What Parents Can (and Can’t) Learn From Their Baby’s Weird Head Shape
From soft spots to flat spots, the shape of a baby's skull shape can give parents a lot of clues about how they're developing.
The birth of a child is a beautiful, unique experience that frequently ends with tears of joy and one simple, plaintive question: “Is the head supposed to look like that?” A child’s head shape when they first enter the world — oblong and vaguely alien — may be jarring, but it’s normal and no cause for concern. With vaginal birth specifically, a baby’s skull shape initially tells parents little beyond how cozy mom’s birth canal was. As kids age, that changes.
“The head is often misshapen from the pressures of being born, so babies come out cone-headed and looking like little baby aliens,” Kathleen Rowland, a physician and professor at Rush Medical College, tells Fatherly. For these tiny coneheads, their skulls typically adjust on their own within 24 to 72 hours.
From there, an infant’s head shape starts providing clues if they have an underlying congenital issue or if they’re getting enough tummy time. While phrenology, a popular 19th-century pseudoscience that claimed skull shape dictated aspects of intelligence and personality, is now regarded as unscientific, racist, and generally ridiculous, the same principles kind of work when applied to little kids. Just don’t think that you’re going to be able to use bumpology to locate a criminal impulse.
Most infants are born with soft spots, otherwise known as fontanels, which most parents know are not cause for concern. But these gaps in a baby’s skull, which close within completely within two years, are not just normal, they’re necessary. The absence of them, a genetic condition known as craniosynostosis, does not allow enough room for the brain to grow and can result in a permanently misshapen head, as well as visual and sleeping impairments, challenges eating, and mental development problems including a reduction in IQ.
“If you don’t have soft spots, that’s a medical condition,” Rowland says. “The absence of soft spots is a big problem.”
Craniosynostosis is relatively rare and affects only one out of every 2,000 to 3,000 children, according to estimates. However, it is a great deal more common issue for babies to have heads that are flattened, typically on the back, a condition known as plagiocephaly. This occurs in up to half of infants and rates have gone up in recent years as parents have learned to diminish SIDS risk by having babies sleep on their backs. Flat spots can form at any spot of the head (known as positional plagiocephaly), but frequently flatness occurs because infants are spending too much time on their backs outside of sleeping and not engaging in enough tummy time. Rowland explains that supervised tummy time not only helps babies develop their head, neck, and upper body muscles, but also helps their heads form a normal shape.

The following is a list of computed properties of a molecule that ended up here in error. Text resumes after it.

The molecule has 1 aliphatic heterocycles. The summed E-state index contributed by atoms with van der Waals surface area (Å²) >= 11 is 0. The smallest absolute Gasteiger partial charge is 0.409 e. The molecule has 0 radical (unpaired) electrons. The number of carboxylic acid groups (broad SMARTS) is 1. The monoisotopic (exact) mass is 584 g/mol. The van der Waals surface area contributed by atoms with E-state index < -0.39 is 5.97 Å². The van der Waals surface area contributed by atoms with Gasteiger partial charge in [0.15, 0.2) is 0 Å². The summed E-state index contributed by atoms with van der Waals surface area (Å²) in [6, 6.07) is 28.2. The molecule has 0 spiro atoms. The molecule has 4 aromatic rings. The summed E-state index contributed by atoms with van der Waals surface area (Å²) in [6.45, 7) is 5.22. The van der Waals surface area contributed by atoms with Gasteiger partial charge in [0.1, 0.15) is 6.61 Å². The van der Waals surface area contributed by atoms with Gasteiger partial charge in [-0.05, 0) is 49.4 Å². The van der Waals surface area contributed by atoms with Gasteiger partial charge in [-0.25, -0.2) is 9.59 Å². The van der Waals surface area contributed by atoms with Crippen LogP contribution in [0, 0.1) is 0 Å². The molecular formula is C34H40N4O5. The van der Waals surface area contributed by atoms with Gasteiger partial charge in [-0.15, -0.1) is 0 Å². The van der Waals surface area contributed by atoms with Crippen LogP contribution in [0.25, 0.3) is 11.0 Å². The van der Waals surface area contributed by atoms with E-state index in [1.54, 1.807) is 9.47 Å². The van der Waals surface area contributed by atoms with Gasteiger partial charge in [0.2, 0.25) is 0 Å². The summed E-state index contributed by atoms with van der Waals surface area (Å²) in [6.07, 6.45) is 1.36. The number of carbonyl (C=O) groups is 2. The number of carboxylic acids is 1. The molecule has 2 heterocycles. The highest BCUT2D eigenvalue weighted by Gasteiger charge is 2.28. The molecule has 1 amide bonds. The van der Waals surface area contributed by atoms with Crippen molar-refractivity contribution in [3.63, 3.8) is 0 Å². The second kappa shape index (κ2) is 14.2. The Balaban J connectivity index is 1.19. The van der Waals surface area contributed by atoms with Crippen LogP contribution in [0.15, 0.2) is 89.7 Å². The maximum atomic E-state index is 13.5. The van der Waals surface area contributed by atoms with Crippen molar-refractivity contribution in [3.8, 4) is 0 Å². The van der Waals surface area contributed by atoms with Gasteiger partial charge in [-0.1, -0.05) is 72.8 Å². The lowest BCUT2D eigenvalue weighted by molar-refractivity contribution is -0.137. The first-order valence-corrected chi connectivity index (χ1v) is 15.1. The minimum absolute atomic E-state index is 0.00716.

In some cases, parents have told Rowland that their babies hate tummy time, but there are plenty of things moms and dads can do to make it more enjoyable for the child — the most effective being getting on the ground and on your stomach, too. It might feel stupid, but meaningful for children who might want to someday wear hats.
Though there is some research suggesting kids with plagiocephaly have a greater risk of developmental delays, studies are not conclusive. Helmets are sometimes used to treat this, but researchers are divided about whether they interfere with skin-to-skin bonding or if they work at all. Surgical treatment is more controversial, and doctors usually prescribe repositioning babies while awake so they’re not putting pressure on the flat side.
It’s important to note that just because flatness is common doesn’t mean it’s normal. Rowland notes that parents shouldn’t assume an odd head shape is not a problem or that more tummy time is the solution. Flatness is sometimes a symptom of torticollis, another congenital problem with muscles in the neck that could make kids incapable of rotating their heads when they grow up. Whether it’s craniosynostosis, plagiocephaly, torticollis, or nothing at all, moms and dads will be best positioned to make decisions if they share their concerns with their pediatrician. (Not a specific head shape insight, but true nonetheless.)
There are ways to reduce the likelihood of a baby having a flat head, but it’s imperative for parents to be kind to themselves if and when it does happen, Rowland notes. In her experience, this represents the first time many parents encounter a “this is all my fault” moment. She recommends parents do their best to reframe this as an opportunity to practice the kind of resilience needed for raising kids.
“It’s a good chance to let go, forgive yourself, and roll with the ups and downs of parenting,” she says. “A baby may be ‘at risk’ for this, and at the same time, it isn’t all the parents’ fault. Sometimes it is just one of those things.”